What is Recovery?

Recovery literally means to return to a normal and functioning state of health. The meaning of Recovery from mental illness is different from recovery from physical illnesses. If we have a sore throat, we know that in order to recover we need rest, medications and steam. Similarly, if we have hepatitis, we know that we need to go to a doctor and take medications in order to recover. The objective of recovery, in these cases, is the cessation of the symptoms of the illnesses.

However, mental illnesses have a more complicated course and we believe that the objective of recovery shouldn’t focus only on the cessation of symptoms. This is because the complete cessation of symptoms of a mental illness is difficult and unrealistic expectations about recovery only serves to disillusion sufferers.

Mental illness results in a loss of functionality, causing the sufferer to be unable to participate effectively in life. Therefore, recovery from mental illness not only means the alleviation of symptoms, but also that the sufferer receives the necessary help and learns the skills needed to cope with his/her condition. This will eventually enable them to become a productive member of society.

The question that arises here is whether recovery from mental illness is possible. Previously it was thought that mental illness was a social death sentence, with sufferers being confined to asylums for life, being experimented upon and kept in inhumane conditions. However, today a range of treatment options are available which can help treat even the most severe of conditions.

The Journey of Recovery

Recovery is a journey that all sufferers must undertake in order to get better. Unlike physical illnesses with a set treatment regimen, the paths to recovery from mental illness vary according to the needs of the sufferer. Since mental illness occurs partly due to the effects of adverse life experiences, which are themselves very individual in nature, it is logical to assume that the journey of recovery is also unique to each sufferer. There is no set formula for recovery and some treatment options that work for one sufferer may not work for another, even if they have the same diagnosable illness.

Jpegg 1-22

The journey of recovery from mental illness is a process with multiple ups and downs.

It is also important to keep realistic expectations when it comes to the course of recovery from mental illness. If we have a sore throat, we know that taking treatment will eventually result in a pretty straightforward recovery process. However, the journey of recovery from mental illness is a process with multiple ups and downs. Sometimes we may feel that we are doing great and have fully recovered, but we must keep in mind that even then relapses may occur. If a relapse has occurred, we must remind ourselves that relapses are a part of the journey and we must steadfastly abide by the treatment regimen in order to improve again.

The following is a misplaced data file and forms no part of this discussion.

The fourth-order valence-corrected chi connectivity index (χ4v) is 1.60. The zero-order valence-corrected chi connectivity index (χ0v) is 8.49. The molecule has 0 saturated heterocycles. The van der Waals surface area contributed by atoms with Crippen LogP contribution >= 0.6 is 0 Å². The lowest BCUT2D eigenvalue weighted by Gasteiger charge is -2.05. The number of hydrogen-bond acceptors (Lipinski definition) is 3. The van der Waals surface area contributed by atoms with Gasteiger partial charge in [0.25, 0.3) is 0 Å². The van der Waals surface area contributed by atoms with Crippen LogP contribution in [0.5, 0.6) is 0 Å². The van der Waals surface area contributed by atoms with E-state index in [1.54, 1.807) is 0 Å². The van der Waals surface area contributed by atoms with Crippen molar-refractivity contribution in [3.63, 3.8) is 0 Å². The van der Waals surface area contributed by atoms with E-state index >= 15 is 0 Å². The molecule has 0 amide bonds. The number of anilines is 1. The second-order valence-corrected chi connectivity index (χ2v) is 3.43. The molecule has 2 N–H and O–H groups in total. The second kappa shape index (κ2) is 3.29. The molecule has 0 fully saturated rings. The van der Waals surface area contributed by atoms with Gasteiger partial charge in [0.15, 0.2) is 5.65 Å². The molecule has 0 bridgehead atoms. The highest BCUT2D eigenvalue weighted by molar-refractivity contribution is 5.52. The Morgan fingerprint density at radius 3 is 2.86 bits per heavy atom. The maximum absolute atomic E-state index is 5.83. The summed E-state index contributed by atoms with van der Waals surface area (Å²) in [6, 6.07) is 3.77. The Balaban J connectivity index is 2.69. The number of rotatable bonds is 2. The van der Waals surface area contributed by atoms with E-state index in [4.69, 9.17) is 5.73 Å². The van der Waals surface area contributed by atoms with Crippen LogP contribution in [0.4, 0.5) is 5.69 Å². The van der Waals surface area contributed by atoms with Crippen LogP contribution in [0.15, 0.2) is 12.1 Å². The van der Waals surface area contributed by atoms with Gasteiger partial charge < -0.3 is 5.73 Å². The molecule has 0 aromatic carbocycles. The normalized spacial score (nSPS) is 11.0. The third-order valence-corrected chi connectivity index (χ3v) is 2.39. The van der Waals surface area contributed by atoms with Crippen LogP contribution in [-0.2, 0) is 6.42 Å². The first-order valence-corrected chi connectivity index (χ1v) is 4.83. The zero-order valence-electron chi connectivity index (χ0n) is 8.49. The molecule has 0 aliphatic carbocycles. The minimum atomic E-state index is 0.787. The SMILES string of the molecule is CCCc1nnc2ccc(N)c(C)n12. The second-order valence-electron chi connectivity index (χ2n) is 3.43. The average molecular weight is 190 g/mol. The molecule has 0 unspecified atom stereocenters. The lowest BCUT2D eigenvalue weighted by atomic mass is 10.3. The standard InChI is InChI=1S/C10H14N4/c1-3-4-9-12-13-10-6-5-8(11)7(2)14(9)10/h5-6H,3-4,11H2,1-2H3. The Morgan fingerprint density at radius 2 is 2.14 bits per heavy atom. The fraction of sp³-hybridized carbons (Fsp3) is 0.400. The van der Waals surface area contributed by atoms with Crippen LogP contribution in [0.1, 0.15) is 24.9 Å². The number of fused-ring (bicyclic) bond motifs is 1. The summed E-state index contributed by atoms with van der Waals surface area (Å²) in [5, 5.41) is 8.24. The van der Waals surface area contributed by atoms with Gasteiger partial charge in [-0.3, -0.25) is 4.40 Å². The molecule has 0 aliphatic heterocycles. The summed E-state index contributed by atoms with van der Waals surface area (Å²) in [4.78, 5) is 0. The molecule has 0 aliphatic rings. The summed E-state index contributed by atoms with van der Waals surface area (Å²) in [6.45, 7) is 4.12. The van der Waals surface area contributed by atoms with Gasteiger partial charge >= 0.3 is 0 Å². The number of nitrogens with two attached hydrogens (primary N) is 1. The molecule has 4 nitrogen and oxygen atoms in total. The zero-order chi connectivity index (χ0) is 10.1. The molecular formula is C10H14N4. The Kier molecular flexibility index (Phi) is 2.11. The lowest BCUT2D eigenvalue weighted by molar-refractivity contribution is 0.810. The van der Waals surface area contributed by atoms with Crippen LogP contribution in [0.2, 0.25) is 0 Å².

The Stages of Recovery

There are various stages in the recovery process that a sufferer may go through in order to begin and remain constant on the journey. Please note that the stages mentioned below are a general outline, which in real life is not as linear and may not be applicable to each sufferer. We believe that there are five stages in the recovery process and four processes that link those stages together. The time needed for each stage and process varies for each sufferer.

Jpegg 1-23

  • Denial: This is the stage in which the symptoms of the illness have begun to adversely affect the life of the sufferer. However, due to lack of awareness about mental health problems and the stigma associated with seeking care, sufferers remain oblivious to their problems.
  • Struggle: This process is very challenging in that the sufferer tries to cope with the symptoms of the illness by appearing, and trying to function, normally in society. However, it is during this phase that sufferers may make several mistakes, harming themselves and the people close to them. The signs of their illness become visible to those around them.
  • Insight: In this stage, the sufferers begin to slowly realize that something is wrong with them and that there must be something more to the change in their behaviour and mood then just some moral flaw or character weakness.
  • Breakdown: This process involves the sufferer reaching the limit of their coping ability and, subsequently, having a complete breakdown. The breakdown may involve a suicide attempt or a sudden burst of odd and eccentric activity that may be harmful to them and/or those around them.